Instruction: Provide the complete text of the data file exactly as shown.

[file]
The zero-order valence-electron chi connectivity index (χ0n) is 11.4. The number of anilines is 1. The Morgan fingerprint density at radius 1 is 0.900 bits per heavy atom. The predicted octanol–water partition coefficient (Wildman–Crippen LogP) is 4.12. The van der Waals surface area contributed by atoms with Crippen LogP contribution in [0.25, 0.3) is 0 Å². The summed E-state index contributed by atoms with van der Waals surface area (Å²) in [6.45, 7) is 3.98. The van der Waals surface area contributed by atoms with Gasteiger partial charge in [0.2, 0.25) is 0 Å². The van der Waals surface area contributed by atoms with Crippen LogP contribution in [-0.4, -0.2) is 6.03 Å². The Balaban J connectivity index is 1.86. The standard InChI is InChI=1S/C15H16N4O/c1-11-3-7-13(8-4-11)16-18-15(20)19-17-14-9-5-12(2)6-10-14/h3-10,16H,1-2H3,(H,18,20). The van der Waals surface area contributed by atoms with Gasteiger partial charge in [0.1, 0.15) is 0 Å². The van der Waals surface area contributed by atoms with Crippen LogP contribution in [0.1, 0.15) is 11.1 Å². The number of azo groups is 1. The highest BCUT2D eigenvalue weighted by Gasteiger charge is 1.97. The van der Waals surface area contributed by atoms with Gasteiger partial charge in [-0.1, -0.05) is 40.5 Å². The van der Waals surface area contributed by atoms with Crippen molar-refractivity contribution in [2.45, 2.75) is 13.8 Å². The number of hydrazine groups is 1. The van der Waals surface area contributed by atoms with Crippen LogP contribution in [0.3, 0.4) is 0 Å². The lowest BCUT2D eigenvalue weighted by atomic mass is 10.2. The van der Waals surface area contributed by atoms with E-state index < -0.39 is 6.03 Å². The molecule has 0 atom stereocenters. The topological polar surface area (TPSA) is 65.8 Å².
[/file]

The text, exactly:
The zero-order valence-electron chi connectivity index (χ0n) is 11.4. The number of anilines is 1. The Morgan fingerprint density at radius 1 is 0.900 bits per heavy atom. The predicted octanol–water partition coefficient (Wildman–Crippen LogP) is 4.12. The van der Waals surface area contributed by atoms with Crippen LogP contribution in [0.25, 0.3) is 0 Å². The summed E-state index contributed by atoms with van der Waals surface area (Å²) in [6.45, 7) is 3.98. The van der Waals surface area contributed by atoms with Gasteiger partial charge in [0.2, 0.25) is 0 Å². The van der Waals surface area contributed by atoms with Crippen LogP contribution in [-0.4, -0.2) is 6.03 Å². The Balaban J connectivity index is 1.86. The standard InChI is InChI=1S/C15H16N4O/c1-11-3-7-13(8-4-11)16-18-15(20)19-17-14-9-5-12(2)6-10-14/h3-10,16H,1-2H3,(H,18,20). The van der Waals surface area contributed by atoms with Gasteiger partial charge in [0.1, 0.15) is 0 Å². The van der Waals surface area contributed by atoms with Crippen LogP contribution in [0.1, 0.15) is 11.1 Å². The number of azo groups is 1. The highest BCUT2D eigenvalue weighted by Gasteiger charge is 1.97. The van der Waals surface area contributed by atoms with Gasteiger partial charge in [-0.1, -0.05) is 40.5 Å². The van der Waals surface area contributed by atoms with Crippen molar-refractivity contribution in [2.45, 2.75) is 13.8 Å². The number of hydrazine groups is 1. The van der Waals surface area contributed by atoms with Crippen LogP contribution in [0.3, 0.4) is 0 Å². The lowest BCUT2D eigenvalue weighted by atomic mass is 10.2. The van der Waals surface area contributed by atoms with E-state index < -0.39 is 6.03 Å². The molecule has 0 atom stereocenters. The topological polar surface area (TPSA) is 65.8 Å².